Sunday, December 17, 2006

Too Weak To Talk

A core recommendation of the Iraq Study Group calls for Washington to open talks with Iran and Syria for help in resolving the insurgency and civil wars in Iraq. President George Bush wasted no time in saying "no way" to that one.

Why should Bush refuse to talk? Talk is free, isn't it? Well, there's the rub.

Talking with Iran and Syria would be, in fact, a process of negotiation. The US would be trying to get these nations to help out with its own problems in Iraq. Now, from the moment he climbed onto the saddle and raised his sabre in the air, George Bush has been condemning these two countries and freely making threats of what lay in store for them if they didn't play ball, Washington style.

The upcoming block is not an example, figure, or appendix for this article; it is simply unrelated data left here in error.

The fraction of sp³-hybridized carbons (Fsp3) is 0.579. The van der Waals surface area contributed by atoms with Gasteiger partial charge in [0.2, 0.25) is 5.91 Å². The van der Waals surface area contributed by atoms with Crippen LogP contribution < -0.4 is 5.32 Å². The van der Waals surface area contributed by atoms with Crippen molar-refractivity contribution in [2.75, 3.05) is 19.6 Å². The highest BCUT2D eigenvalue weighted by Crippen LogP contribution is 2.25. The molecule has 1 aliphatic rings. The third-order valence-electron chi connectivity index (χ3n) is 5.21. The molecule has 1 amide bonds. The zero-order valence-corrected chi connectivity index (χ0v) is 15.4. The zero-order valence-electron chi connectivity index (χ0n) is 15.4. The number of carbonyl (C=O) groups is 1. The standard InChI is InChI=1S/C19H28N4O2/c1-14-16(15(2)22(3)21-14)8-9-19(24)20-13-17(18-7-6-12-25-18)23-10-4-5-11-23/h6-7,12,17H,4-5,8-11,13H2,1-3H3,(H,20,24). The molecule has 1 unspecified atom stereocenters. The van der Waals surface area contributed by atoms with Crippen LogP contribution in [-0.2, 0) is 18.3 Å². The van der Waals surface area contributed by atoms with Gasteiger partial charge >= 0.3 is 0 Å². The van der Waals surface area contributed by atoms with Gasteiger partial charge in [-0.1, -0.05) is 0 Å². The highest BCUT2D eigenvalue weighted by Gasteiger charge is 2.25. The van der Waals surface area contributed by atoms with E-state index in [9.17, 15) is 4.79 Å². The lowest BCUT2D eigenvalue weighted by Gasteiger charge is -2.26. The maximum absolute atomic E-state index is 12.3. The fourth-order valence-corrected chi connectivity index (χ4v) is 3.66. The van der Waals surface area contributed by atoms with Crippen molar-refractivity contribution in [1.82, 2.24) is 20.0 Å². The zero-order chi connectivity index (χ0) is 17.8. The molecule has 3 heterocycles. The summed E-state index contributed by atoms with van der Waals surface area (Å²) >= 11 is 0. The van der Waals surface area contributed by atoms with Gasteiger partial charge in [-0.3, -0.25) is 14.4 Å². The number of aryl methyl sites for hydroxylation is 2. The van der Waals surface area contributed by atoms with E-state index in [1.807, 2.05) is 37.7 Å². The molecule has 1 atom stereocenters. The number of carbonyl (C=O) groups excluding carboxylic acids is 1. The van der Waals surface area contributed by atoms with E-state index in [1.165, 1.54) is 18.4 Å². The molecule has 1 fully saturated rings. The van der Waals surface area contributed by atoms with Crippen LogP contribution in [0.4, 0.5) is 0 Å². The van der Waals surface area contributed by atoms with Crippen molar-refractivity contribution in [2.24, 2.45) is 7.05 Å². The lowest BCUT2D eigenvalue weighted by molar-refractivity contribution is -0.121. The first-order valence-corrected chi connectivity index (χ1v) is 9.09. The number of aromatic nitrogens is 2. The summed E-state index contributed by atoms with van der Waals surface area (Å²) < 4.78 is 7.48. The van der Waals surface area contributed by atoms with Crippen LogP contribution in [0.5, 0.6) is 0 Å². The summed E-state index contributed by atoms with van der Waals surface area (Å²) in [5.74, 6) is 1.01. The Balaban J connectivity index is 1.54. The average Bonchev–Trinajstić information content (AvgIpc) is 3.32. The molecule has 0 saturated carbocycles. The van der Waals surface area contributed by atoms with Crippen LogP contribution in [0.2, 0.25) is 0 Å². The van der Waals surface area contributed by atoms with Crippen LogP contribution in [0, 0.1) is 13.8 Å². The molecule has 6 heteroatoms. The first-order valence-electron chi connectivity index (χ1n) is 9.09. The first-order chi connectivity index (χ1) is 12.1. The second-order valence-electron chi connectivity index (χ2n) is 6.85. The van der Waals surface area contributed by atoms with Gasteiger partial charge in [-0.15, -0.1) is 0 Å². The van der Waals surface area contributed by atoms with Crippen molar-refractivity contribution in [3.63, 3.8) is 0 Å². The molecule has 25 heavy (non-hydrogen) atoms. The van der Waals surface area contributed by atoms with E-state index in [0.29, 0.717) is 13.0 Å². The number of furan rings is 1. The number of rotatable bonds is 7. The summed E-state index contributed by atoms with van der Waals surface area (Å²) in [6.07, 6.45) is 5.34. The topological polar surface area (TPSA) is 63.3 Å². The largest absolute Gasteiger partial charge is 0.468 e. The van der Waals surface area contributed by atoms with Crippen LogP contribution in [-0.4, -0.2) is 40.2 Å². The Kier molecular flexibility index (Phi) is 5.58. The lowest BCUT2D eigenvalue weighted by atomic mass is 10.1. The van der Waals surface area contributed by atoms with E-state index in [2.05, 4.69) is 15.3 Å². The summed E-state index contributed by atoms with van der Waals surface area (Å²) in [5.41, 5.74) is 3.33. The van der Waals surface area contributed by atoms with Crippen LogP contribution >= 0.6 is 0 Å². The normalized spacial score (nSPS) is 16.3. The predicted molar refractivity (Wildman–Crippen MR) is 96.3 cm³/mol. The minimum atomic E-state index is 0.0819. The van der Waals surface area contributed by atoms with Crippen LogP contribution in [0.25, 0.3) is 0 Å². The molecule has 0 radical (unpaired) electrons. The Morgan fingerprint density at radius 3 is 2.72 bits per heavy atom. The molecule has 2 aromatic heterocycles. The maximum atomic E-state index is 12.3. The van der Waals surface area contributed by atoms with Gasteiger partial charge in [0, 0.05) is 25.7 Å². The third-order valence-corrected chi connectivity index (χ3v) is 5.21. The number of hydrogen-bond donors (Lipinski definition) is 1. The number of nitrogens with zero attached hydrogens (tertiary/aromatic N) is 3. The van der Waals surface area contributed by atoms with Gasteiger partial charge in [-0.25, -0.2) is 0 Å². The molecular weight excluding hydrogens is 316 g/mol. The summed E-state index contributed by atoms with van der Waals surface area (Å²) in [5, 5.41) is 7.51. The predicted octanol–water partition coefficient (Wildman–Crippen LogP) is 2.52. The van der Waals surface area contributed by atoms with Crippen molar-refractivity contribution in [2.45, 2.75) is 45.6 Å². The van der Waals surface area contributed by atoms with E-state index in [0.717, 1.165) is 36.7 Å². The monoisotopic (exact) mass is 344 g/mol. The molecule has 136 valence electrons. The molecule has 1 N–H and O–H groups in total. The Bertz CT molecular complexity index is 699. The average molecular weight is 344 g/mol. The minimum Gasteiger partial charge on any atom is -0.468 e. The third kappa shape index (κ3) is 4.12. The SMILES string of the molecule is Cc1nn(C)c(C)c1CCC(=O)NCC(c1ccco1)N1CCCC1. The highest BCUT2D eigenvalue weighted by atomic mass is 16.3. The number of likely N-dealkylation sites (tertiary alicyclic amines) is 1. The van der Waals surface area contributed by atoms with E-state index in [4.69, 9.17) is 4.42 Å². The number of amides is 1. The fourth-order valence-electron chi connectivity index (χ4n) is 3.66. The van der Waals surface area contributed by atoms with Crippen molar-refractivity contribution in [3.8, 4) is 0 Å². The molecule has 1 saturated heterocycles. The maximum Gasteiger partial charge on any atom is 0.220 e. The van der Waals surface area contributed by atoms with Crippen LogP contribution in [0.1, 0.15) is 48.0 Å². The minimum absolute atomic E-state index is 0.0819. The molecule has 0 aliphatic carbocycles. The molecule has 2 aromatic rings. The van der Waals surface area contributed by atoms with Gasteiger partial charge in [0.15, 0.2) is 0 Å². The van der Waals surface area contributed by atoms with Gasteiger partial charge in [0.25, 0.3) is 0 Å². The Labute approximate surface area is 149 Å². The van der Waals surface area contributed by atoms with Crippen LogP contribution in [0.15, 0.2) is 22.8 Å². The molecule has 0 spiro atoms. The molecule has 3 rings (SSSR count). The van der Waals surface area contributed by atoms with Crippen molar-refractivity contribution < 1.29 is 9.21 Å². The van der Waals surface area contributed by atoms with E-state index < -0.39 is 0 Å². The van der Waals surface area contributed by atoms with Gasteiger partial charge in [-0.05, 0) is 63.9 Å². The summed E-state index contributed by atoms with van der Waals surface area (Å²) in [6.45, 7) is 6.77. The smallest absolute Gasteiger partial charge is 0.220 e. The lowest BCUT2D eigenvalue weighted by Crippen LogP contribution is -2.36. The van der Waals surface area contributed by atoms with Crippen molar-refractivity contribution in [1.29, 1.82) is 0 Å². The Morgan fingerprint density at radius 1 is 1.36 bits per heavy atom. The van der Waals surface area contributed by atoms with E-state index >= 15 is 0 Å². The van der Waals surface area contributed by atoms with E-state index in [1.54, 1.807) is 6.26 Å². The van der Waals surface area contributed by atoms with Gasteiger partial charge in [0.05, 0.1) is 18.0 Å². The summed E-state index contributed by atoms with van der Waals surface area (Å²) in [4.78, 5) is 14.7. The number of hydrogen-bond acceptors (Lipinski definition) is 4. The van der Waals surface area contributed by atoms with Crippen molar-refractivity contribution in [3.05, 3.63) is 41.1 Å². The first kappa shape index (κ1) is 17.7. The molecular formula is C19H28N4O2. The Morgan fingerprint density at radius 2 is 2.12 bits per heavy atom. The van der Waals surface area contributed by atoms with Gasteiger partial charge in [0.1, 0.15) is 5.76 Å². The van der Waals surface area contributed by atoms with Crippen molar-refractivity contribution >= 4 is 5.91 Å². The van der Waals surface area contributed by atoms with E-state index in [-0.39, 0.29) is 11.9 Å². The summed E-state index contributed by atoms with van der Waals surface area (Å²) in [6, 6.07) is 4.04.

How can George Bush go to leaders he's repeatedly villified to ask for their co-operation? He can't. His Mesopotamian misadventure has undermined his credibility, has sapped his political capital. Tehran and Amman aren't extending any overtures to Bush because they see no need to make accomodations, at least not gratuitiously. If there are any deals to be made, Washington will have to go to them - on bended knee, bearing plenty of favours and inducements. Even then they could well turn down the offers, if only to cause Bush and America further embarrassment while enhancing their own stature in the Muslim world.

It doesn't matter that George Bush is the author of his own misfortune, he's simply too weak to talk.

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